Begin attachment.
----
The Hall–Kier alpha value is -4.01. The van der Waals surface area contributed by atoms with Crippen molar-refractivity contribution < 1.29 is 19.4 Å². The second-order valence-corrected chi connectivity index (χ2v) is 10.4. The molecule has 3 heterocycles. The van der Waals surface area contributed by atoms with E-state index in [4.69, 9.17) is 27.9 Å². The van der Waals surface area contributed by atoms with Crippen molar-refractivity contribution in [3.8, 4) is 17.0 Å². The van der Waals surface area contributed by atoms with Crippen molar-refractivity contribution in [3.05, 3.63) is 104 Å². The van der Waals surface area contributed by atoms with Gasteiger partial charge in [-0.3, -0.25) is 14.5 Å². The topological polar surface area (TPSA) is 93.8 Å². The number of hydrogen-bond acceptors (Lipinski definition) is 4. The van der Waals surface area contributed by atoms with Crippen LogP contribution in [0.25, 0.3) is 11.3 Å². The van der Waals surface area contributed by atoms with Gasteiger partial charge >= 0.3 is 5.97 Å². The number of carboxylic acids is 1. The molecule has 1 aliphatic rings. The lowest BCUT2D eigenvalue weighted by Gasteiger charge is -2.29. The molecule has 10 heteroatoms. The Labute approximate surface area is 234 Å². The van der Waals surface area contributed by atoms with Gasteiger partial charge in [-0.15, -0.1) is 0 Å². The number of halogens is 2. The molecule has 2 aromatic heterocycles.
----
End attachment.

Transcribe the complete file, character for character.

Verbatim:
The Hall–Kier alpha value is -4.01. The van der Waals surface area contributed by atoms with Crippen molar-refractivity contribution < 1.29 is 19.4 Å². The second-order valence-corrected chi connectivity index (χ2v) is 10.4. The molecule has 3 heterocycles. The van der Waals surface area contributed by atoms with E-state index in [4.69, 9.17) is 27.9 Å². The van der Waals surface area contributed by atoms with Crippen molar-refractivity contribution in [3.8, 4) is 17.0 Å². The van der Waals surface area contributed by atoms with Crippen molar-refractivity contribution in [3.05, 3.63) is 104 Å². The van der Waals surface area contributed by atoms with Gasteiger partial charge in [-0.3, -0.25) is 14.5 Å². The topological polar surface area (TPSA) is 93.8 Å². The number of hydrogen-bond acceptors (Lipinski definition) is 4. The van der Waals surface area contributed by atoms with Crippen LogP contribution in [0.25, 0.3) is 11.3 Å². The van der Waals surface area contributed by atoms with Gasteiger partial charge >= 0.3 is 5.97 Å². The number of carboxylic acids is 1. The molecule has 1 aliphatic rings. The lowest BCUT2D eigenvalue weighted by Gasteiger charge is -2.29. The molecule has 10 heteroatoms. The Labute approximate surface area is 234 Å². The van der Waals surface area contributed by atoms with Gasteiger partial charge in [-0.15, -0.1) is 0 Å². The number of halogens is 2. The molecule has 2 aromatic heterocycles.